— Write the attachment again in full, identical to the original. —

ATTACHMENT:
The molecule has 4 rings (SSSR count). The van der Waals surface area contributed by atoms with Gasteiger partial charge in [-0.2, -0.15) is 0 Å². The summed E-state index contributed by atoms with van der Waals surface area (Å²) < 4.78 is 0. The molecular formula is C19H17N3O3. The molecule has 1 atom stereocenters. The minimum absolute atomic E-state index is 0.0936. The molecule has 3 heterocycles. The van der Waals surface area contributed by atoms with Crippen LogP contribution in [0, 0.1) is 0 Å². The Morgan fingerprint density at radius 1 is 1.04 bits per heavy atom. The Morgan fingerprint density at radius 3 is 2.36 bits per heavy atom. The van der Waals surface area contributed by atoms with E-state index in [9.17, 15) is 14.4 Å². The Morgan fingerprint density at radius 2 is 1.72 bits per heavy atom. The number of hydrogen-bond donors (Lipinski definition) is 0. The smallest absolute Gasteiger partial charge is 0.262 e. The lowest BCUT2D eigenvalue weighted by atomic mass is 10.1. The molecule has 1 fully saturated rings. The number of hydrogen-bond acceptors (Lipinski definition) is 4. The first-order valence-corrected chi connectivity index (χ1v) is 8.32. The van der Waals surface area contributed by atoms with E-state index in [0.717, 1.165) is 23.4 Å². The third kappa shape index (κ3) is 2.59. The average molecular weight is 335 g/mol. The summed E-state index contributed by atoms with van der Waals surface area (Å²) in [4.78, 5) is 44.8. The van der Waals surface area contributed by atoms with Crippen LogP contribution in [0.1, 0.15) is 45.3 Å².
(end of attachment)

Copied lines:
The molecule has 4 rings (SSSR count). The van der Waals surface area contributed by atoms with Gasteiger partial charge in [-0.2, -0.15) is 0 Å². The summed E-state index contributed by atoms with van der Waals surface area (Å²) < 4.78 is 0. The molecular formula is C19H17N3O3. The molecule has 1 atom stereocenters. The minimum absolute atomic E-state index is 0.0936. The molecule has 3 heterocycles. The van der Waals surface area contributed by atoms with Crippen LogP contribution in [0, 0.1) is 0 Å². The Morgan fingerprint density at radius 1 is 1.04 bits per heavy atom. The Morgan fingerprint density at radius 3 is 2.36 bits per heavy atom. The van der Waals surface area contributed by atoms with E-state index in [9.17, 15) is 14.4 Å². The Morgan fingerprint density at radius 2 is 1.72 bits per heavy atom. The number of hydrogen-bond donors (Lipinski definition) is 0. The smallest absolute Gasteiger partial charge is 0.262 e. The lowest BCUT2D eigenvalue weighted by atomic mass is 10.1. The molecule has 1 fully saturated rings. The number of hydrogen-bond acceptors (Lipinski definition) is 4. The first-order valence-corrected chi connectivity index (χ1v) is 8.32. The van der Waals surface area contributed by atoms with E-state index in [0.717, 1.165) is 23.4 Å². The third kappa shape index (κ3) is 2.59. The average molecular weight is 335 g/mol. The summed E-state index contributed by atoms with van der Waals surface area (Å²) in [4.78, 5) is 44.8. The van der Waals surface area contributed by atoms with Crippen LogP contribution in [0.1, 0.15) is 45.3 Å².